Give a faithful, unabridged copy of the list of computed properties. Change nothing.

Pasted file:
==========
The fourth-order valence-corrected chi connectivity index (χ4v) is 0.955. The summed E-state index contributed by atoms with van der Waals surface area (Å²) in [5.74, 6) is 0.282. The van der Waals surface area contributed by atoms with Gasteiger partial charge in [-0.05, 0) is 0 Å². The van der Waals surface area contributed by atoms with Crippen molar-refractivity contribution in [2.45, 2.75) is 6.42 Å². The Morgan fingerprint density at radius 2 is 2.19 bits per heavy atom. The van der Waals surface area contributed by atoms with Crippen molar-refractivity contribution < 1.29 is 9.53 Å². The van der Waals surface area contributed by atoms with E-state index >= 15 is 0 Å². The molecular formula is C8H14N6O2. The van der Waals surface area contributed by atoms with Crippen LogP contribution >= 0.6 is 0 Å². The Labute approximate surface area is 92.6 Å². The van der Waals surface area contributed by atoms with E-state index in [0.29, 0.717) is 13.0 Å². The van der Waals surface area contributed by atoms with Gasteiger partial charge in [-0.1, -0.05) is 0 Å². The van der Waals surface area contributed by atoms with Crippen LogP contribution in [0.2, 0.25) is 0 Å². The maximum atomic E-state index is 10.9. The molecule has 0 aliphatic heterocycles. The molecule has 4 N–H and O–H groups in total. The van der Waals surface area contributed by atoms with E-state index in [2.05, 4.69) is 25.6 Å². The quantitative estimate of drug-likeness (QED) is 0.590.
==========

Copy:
The fourth-order valence-corrected chi connectivity index (χ4v) is 0.955. The summed E-state index contributed by atoms with van der Waals surface area (Å²) in [5.74, 6) is 0.282. The van der Waals surface area contributed by atoms with Gasteiger partial charge in [-0.05, 0) is 0 Å². The van der Waals surface area contributed by atoms with Crippen molar-refractivity contribution in [2.45, 2.75) is 6.42 Å². The Morgan fingerprint density at radius 2 is 2.19 bits per heavy atom. The van der Waals surface area contributed by atoms with Crippen molar-refractivity contribution < 1.29 is 9.53 Å². The van der Waals surface area contributed by atoms with E-state index >= 15 is 0 Å². The molecular formula is C8H14N6O2. The van der Waals surface area contributed by atoms with Crippen LogP contribution >= 0.6 is 0 Å². The Labute approximate surface area is 92.6 Å². The van der Waals surface area contributed by atoms with E-state index in [0.29, 0.717) is 13.0 Å². The van der Waals surface area contributed by atoms with Gasteiger partial charge in [-0.1, -0.05) is 0 Å². The van der Waals surface area contributed by atoms with Crippen LogP contribution in [0.2, 0.25) is 0 Å². The maximum atomic E-state index is 10.9. The molecule has 0 aliphatic heterocycles. The molecule has 4 N–H and O–H groups in total. The van der Waals surface area contributed by atoms with E-state index in [2.05, 4.69) is 25.6 Å². The quantitative estimate of drug-likeness (QED) is 0.590.